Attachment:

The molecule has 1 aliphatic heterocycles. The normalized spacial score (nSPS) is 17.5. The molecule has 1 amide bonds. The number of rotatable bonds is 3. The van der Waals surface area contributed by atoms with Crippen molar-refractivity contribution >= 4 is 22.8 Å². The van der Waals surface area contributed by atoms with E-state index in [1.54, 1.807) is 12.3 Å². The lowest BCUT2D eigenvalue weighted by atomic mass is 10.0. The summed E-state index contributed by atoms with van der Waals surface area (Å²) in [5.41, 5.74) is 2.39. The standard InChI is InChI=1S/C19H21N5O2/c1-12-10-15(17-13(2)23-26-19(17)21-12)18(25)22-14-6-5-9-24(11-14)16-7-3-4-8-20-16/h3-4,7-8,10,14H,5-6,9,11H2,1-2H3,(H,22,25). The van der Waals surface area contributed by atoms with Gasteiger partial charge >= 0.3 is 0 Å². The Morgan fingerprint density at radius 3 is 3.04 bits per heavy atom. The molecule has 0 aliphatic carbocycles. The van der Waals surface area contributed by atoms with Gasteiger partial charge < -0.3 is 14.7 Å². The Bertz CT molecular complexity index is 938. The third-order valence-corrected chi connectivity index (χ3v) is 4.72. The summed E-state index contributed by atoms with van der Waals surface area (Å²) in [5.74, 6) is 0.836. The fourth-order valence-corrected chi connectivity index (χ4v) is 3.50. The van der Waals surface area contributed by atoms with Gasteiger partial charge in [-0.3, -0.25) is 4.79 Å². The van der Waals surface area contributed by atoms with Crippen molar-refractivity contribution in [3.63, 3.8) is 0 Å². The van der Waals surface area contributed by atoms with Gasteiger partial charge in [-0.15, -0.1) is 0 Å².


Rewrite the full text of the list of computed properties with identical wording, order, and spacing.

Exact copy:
The molecule has 1 aliphatic heterocycles. The normalized spacial score (nSPS) is 17.5. The molecule has 1 amide bonds. The number of rotatable bonds is 3. The van der Waals surface area contributed by atoms with Crippen molar-refractivity contribution >= 4 is 22.8 Å². The van der Waals surface area contributed by atoms with E-state index in [1.54, 1.807) is 12.3 Å². The lowest BCUT2D eigenvalue weighted by atomic mass is 10.0. The summed E-state index contributed by atoms with van der Waals surface area (Å²) in [5.41, 5.74) is 2.39. The standard InChI is InChI=1S/C19H21N5O2/c1-12-10-15(17-13(2)23-26-19(17)21-12)18(25)22-14-6-5-9-24(11-14)16-7-3-4-8-20-16/h3-4,7-8,10,14H,5-6,9,11H2,1-2H3,(H,22,25). The van der Waals surface area contributed by atoms with Gasteiger partial charge >= 0.3 is 0 Å². The Morgan fingerprint density at radius 3 is 3.04 bits per heavy atom. The molecule has 0 aliphatic carbocycles. The van der Waals surface area contributed by atoms with Gasteiger partial charge < -0.3 is 14.7 Å². The Bertz CT molecular complexity index is 938. The third-order valence-corrected chi connectivity index (χ3v) is 4.72. The summed E-state index contributed by atoms with van der Waals surface area (Å²) in [5.74, 6) is 0.836. The fourth-order valence-corrected chi connectivity index (χ4v) is 3.50. The van der Waals surface area contributed by atoms with Gasteiger partial charge in [-0.3, -0.25) is 4.79 Å². The van der Waals surface area contributed by atoms with Crippen molar-refractivity contribution in [3.63, 3.8) is 0 Å². The van der Waals surface area contributed by atoms with Gasteiger partial charge in [-0.15, -0.1) is 0 Å².